Both discoveries told the same compelling story; both “illustrat[ed] . . . the extreme chanciness and contingency of life’s history,” yet only the “Alvarez hypothesis” made the cover of Time magazine.

The same privileging of “hard” science explains why media outlets picked up the attack on Gould’s analysis but not his subsequent vindication. These reports all emphasized that Lewis et al. had literally remeasured hundreds of skulls in the Morton collection (presumably while wearing white lab coats). As one more recent critique noted, however, “from the standpoint of evaluating Gould’s published claims, the re-measurement was completely pointless.” “Gould never claimed that Morton’s [later] shot-based measurements, which is what Lewis et al. compared their new measurements to, were unreliable.” Confirming their bias toward experimental methods, “Lewis et al. are . . . falsifying (their word) a claim Gould never made.” Such a glaring conceptual problem should prompt us, as it would have prompted Gould, to inquire into this supposed controversy’s historical context."



"In Wonderful Life, Gould argued that the evolution of intelligent life represents such a unique and improbable outcome, that, if you started life over at the beginning of the Cambrian explosion, different early organisms would have survived the period’s decimation, and we would never have existed at all:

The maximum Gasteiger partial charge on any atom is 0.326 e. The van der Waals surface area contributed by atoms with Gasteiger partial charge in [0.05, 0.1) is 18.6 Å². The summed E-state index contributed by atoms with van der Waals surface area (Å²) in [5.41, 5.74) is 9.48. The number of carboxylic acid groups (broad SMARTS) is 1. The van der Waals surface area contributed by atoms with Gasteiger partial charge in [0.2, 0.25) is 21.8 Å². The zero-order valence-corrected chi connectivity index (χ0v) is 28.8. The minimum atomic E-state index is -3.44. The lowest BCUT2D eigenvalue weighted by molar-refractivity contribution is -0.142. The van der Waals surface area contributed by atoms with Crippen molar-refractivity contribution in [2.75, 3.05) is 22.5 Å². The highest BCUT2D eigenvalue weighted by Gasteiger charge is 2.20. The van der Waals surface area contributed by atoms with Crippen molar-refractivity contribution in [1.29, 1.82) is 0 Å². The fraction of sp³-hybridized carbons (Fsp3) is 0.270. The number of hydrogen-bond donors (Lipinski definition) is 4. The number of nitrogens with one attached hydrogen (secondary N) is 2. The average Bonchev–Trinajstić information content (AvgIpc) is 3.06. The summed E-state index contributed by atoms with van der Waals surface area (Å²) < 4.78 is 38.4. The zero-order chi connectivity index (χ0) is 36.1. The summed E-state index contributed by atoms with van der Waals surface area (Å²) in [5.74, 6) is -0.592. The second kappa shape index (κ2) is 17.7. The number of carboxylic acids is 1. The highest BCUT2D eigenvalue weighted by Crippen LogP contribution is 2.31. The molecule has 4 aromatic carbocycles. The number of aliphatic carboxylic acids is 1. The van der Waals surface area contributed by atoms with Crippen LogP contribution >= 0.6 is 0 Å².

Homo sapiens, I fear, is a “thing so small” in a vast universe, a wildly improbable evolutionary event well within the realm of contingency. Make of such a conclusion what you will. Some find it depressing; I have always regarded it as exhilarating, and a source of both freedom and consequent moral responsibility.


Gould’s sense of moral responsibility figures in his column’s other main project — what Marxists would recognize as his critique of ideology and what he called “the social implications of the scientific assault upon pervasive biases of Western thought.”

Gould listed four such biases: “progress, determinism, gradualism, and adaptationism.” They persist because they serve as a great comfort to many. Determinism and adaptationism tell us that we are meant to be here and are well suited for survival; gradualism and progress tell us that change occurs in predictable ways. In short, these biases teach us that everything happens for a reason.

As Gould pointed out, even progressive causes like the environmental movement fall prey to these biases’ hubris. Green activists too often assume that the earth is so delicate that we can destroy it and that, therefore, we shoulder the responsibility of saving it. With a New Yorker’s sarcasm, Gould responded, “We should be so powerful!”

He insisted that humans — not the earth — are the ones in danger. But this view does not make climate change any less of a crisis. As he put it:
Our planet is not fragile at its own time scale, and we, pitiful latecomers in the last microsecond of the planetary year are stewards of nothing in the long run. Yet no political movement is more vital and timely than modern environmentalism — because we must save ourselves (and our neighbor species) from our own immediate folly.